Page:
The half-measures theory applies to all positions, including pitchers. The reason I like the Garza signing more than almost all of the Brewers’ major acquisitions in the last three years (probably second only to the Greinke-Segura deal) is largely because he provides an actual clear upgrade to what they had.

Current Brewers pitchers, 2011-2013

Yovani Gallardo: 592 innings, 3.48 xFIP, 7.3 WAR

Kyle Lohse: 598 innings, 4.01 xFIP, 7.5 WAR

Marco Estrada: 298.2 innings, 3.57 xFIP, 5.1 WAR

Matt Garza: 457 innings, 3.46 xFIP, 8.3 WAR

Over the last three years, Garza has been more valuable than any of the Brewers’ starting pitchers. He has a higher WAR than Gallardo and Lohse despite pitching far fewer innings. This is due to his strong strikeout rate and solid walk rate (His K rate is higher than Yo’s and his walk rate is lower).

This is a strong upgrade. Lohse-Garza-Gallardo-Estrada-Peralta is a much stronger rotation than Lohse-Gallardo-Estrada-Peralta-Thornburg/Hellweg/Nelson/whomever. This also adds decent depth to the rotation, as the guys now slotted 6-8 in the rotation could be okay as spot starters.

Of course, that whole “far fewer innings” part played a big role in this signing. Without the injury concerns, Garza would have earned a much larger contract than $50 million guaranteed. Garza hasn’t had any crazy long DL stints, but he’s missed a handful of starts over the last few years due to elbow and shoulder concerns. It led to some pretty creative contract language, and it certainly makes this contract a risk.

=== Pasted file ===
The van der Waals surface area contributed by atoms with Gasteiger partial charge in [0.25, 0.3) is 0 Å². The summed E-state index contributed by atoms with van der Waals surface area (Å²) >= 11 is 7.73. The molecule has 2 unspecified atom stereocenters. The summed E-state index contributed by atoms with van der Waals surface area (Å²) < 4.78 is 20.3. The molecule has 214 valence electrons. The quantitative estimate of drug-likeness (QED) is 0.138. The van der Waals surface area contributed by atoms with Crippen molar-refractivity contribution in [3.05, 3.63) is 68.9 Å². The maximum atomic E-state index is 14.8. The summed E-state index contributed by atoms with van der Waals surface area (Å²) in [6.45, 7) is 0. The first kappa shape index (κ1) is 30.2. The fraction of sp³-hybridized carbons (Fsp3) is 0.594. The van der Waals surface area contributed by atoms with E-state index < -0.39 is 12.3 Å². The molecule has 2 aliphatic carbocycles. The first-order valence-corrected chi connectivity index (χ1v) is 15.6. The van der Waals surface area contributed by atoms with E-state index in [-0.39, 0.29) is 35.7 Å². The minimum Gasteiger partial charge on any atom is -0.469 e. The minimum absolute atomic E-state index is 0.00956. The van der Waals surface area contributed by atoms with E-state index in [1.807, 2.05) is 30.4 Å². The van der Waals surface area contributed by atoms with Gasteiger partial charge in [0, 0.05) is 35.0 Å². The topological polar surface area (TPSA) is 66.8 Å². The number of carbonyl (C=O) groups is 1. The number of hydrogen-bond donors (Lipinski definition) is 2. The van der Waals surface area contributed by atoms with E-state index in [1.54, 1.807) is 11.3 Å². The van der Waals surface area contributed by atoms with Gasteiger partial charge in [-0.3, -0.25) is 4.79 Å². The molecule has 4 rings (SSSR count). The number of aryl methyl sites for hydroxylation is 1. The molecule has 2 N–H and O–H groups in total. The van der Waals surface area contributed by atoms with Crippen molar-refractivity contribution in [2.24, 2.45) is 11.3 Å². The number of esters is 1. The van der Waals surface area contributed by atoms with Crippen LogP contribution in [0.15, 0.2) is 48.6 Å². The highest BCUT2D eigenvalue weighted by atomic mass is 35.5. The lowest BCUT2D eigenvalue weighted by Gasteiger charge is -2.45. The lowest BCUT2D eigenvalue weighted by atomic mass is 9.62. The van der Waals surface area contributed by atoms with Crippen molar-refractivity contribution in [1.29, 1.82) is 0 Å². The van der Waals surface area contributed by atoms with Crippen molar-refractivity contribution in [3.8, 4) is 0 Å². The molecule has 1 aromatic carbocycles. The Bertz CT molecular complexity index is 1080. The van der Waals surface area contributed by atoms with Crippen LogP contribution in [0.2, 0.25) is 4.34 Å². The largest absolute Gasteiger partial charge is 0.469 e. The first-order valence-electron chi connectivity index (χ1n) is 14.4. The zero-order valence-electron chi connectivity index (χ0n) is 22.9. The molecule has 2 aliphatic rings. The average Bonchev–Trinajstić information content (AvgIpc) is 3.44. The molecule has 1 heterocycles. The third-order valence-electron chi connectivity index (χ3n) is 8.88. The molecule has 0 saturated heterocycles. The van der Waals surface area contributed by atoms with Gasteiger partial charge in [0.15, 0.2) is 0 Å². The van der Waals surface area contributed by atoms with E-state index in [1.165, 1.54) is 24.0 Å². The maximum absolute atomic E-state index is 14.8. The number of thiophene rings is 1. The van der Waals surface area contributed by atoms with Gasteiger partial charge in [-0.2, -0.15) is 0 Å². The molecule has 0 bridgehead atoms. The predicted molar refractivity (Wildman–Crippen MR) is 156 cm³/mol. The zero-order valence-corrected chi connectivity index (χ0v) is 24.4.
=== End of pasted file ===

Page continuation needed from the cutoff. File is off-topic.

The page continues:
It is a risk worth taking, however. Garza’s upside is a pitcher that’s as good or better as any the Brewers currently have. Look at those numbers again. If those four pitchers come close to their performance of the last three seasons, the Brewers will actually have a pretty strong pitching staff. Yes, Gallardo declined last year, and yes, Lohse is getting up there in age, but even if they come close to those numbers, the rotation should be average-ish. Average-ish much, much better than last year’s rotation.

With an offense that could also return to average-ishness with Ryan Braun’s return, we actually could be looking at a Brewers team that is… average! With an extra playoff slot, that means some luck could give the Brewers a puncher’s chance at a Wildcard spot. It’s something, at least.

The second reason I like this signing, and what really sets it apart from the Kyle Lohse signing last year, is that the Brewers did not have to forfeit a draft pick to sign Garza. Lohse is a solid pitcher, but I hated the signing, because the Brewers were not in a position where it made sense for them to forfeit a pick. They were not one starter away from being a contender, so they essentially forfeited a draft pick to take fourth place in the division.

The Brewers have one of the worst farm systems in baseball. The recent Baseball Prospectus Top 101 confirms that, as there are zero (0) Brewers prospects to be found on the list. They cannot afford to forfeit any high draft picks. This signing doesn’t hurt any rebuilding of a farm system, which is what has me feeling okay about it.